Building a world of
resilient communities.

Schools of Thought on Degrowth

The economy of the future is described by different groups with different words in different languages and they do not always exactly translate into an identical idea.

Peak Oil Revisited…

There is no way out of the Catch 22 within the growth economy model.

Excerpt: Employment in theory and in real life: Services and Government in a world in difficulties

Despite the fact that people do not come into the world for the specific purpose of becoming a “human resource” conventional economic theory regards employed labour as a market not unlike any other.

Getting real about regulation – why it won’t make fracking safe

The British government has acknowledged the potential harms of fracking for unconventional gas – yet claimed that regulation in Britain is more stringent than in other countries and that it is therefore possible to prevent negative impacts. In this article I will show that over a century of health and safety regulation in the UK gives no ground for confidence.

The Unacceptable Impacts of Coal Seam Gas and Shale Gas Extraction

This submission gathers evidence from around the world to make the case against fracking in Nottinghamshire. Obviously the same arguments could be made against shale gas fracking elsewhere.

The market for delusion on climate change

If we are, as neo-classical economists claim, “rational individuals” then you would think that all of us would put a lot of weight on the opinion of such a large number of scientists and the rigour of the process that is gone through.

Information, preferences, knowledge and belief

For billions of people nature and the eco-system have become “out of sight and out of mind”.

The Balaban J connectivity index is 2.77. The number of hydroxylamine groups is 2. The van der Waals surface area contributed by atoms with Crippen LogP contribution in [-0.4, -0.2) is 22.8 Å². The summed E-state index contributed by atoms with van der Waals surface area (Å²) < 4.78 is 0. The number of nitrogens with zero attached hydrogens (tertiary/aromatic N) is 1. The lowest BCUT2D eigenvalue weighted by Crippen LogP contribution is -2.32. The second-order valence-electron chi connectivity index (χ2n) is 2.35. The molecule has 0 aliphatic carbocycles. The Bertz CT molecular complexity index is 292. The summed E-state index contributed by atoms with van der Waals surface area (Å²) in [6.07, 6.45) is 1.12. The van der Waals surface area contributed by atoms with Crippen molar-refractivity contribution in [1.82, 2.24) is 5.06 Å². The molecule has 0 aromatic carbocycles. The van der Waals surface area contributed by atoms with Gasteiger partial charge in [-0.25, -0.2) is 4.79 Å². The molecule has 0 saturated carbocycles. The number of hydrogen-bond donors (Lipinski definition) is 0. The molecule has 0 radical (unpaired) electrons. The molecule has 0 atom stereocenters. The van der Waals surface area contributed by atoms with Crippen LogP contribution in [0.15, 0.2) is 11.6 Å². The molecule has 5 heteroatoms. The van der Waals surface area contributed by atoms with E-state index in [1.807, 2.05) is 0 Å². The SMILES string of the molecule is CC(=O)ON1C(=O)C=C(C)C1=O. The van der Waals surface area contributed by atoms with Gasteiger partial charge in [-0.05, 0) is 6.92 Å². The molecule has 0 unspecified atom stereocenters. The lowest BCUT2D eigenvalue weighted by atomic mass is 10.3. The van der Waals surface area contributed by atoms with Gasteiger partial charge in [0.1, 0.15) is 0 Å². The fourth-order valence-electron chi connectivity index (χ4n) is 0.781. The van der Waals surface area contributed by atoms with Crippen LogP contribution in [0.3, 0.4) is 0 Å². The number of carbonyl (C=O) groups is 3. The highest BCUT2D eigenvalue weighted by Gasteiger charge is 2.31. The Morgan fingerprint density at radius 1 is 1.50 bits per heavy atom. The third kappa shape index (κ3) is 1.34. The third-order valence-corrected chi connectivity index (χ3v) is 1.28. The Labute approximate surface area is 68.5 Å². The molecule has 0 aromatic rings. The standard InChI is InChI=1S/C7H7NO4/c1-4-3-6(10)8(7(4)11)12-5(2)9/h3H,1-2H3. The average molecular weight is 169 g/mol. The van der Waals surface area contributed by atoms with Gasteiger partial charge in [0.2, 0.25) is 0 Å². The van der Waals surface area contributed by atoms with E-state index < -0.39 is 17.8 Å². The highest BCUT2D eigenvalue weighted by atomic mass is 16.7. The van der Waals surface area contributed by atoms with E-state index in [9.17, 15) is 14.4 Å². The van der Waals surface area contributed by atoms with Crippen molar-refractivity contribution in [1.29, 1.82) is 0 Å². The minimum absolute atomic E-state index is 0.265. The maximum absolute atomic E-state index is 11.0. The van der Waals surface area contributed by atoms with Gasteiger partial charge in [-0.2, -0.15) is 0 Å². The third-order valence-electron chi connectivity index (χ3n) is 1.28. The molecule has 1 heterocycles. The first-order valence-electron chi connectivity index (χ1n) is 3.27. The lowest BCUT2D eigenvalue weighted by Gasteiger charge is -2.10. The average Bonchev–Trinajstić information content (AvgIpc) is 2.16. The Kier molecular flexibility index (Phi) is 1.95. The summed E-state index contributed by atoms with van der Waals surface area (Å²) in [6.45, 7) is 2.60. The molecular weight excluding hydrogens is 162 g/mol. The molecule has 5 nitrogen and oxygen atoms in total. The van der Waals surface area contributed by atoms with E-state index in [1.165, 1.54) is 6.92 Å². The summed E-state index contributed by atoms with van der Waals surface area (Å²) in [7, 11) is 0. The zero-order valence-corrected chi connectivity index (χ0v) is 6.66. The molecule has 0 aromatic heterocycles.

Degrowth in Slovenia

The difficulty for any person who goes to another country to talk about economic and political policy is that they are almost inevitably going to be, to some degree, out of touch and out of tune with on the spot realities.

Degrowth in a small peripheral European state

The fact is though that Croatia is a wealthy country by global standards, partly at the expense of its environment. Research by Group 22 members shows that Croatia’s ecological footprint exceeded its bio-capacity in 2007 – the amount involved means effectively that Croatia’s population requires 3/4 of “another Croatia” to maintain its lifestyle. Croatia is by no …

What do we do about climate change?

After Copenhagen it was by no means obvious that simply calling upon governments to act would achieve very much. Yet the situation is urgent – so what do we do? The aim of this chapter is to look at options for getting from where we are now to adequate climate mitigation. It starts by looking at all the obstacles to getting things done – but this is not so that we get discouraged and give up. …